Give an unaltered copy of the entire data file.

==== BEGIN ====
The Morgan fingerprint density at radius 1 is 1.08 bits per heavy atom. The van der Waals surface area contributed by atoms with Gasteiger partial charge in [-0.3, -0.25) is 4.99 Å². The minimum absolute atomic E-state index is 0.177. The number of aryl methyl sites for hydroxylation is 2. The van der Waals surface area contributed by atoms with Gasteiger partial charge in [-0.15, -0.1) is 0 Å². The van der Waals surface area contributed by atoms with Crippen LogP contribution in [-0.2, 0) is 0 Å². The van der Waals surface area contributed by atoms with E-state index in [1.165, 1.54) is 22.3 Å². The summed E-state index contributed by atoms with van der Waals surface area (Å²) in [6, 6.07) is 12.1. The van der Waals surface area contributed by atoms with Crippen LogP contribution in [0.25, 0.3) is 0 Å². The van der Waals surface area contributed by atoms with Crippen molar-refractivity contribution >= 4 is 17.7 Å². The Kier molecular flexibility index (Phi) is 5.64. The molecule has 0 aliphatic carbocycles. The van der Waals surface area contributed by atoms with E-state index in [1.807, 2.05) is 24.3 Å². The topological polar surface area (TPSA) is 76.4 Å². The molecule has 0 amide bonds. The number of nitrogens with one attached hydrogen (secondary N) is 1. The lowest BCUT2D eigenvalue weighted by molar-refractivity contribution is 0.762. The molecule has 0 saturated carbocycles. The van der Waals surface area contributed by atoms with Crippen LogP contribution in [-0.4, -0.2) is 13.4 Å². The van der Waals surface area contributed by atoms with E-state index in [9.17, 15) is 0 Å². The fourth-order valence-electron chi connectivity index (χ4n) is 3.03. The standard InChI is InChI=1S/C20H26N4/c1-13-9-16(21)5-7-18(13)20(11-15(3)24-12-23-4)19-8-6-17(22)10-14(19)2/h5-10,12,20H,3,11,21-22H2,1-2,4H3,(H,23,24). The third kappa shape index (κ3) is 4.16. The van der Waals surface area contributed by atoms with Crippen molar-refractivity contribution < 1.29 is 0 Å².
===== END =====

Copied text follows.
The Morgan fingerprint density at radius 1 is 1.08 bits per heavy atom. The van der Waals surface area contributed by atoms with Gasteiger partial charge in [-0.3, -0.25) is 4.99 Å². The minimum absolute atomic E-state index is 0.177. The number of aryl methyl sites for hydroxylation is 2. The van der Waals surface area contributed by atoms with Gasteiger partial charge in [-0.15, -0.1) is 0 Å². The van der Waals surface area contributed by atoms with Crippen LogP contribution in [-0.2, 0) is 0 Å². The van der Waals surface area contributed by atoms with E-state index in [1.165, 1.54) is 22.3 Å². The summed E-state index contributed by atoms with van der Waals surface area (Å²) in [6, 6.07) is 12.1. The van der Waals surface area contributed by atoms with Crippen LogP contribution in [0.25, 0.3) is 0 Å². The van der Waals surface area contributed by atoms with Crippen molar-refractivity contribution >= 4 is 17.7 Å². The Kier molecular flexibility index (Phi) is 5.64. The molecule has 0 aliphatic carbocycles. The van der Waals surface area contributed by atoms with E-state index in [1.807, 2.05) is 24.3 Å². The topological polar surface area (TPSA) is 76.4 Å². The molecule has 0 amide bonds. The number of nitrogens with one attached hydrogen (secondary N) is 1. The lowest BCUT2D eigenvalue weighted by molar-refractivity contribution is 0.762. The molecule has 0 saturated carbocycles. The van der Waals surface area contributed by atoms with Crippen LogP contribution in [-0.4, -0.2) is 13.4 Å². The van der Waals surface area contributed by atoms with E-state index in [9.17, 15) is 0 Å². The fourth-order valence-electron chi connectivity index (χ4n) is 3.03. The standard InChI is InChI=1S/C20H26N4/c1-13-9-16(21)5-7-18(13)20(11-15(3)24-12-23-4)19-8-6-17(22)10-14(19)2/h5-10,12,20H,3,11,21-22H2,1-2,4H3,(H,23,24). The third kappa shape index (κ3) is 4.16. The van der Waals surface area contributed by atoms with Crippen molar-refractivity contribution < 1.29 is 0 Å².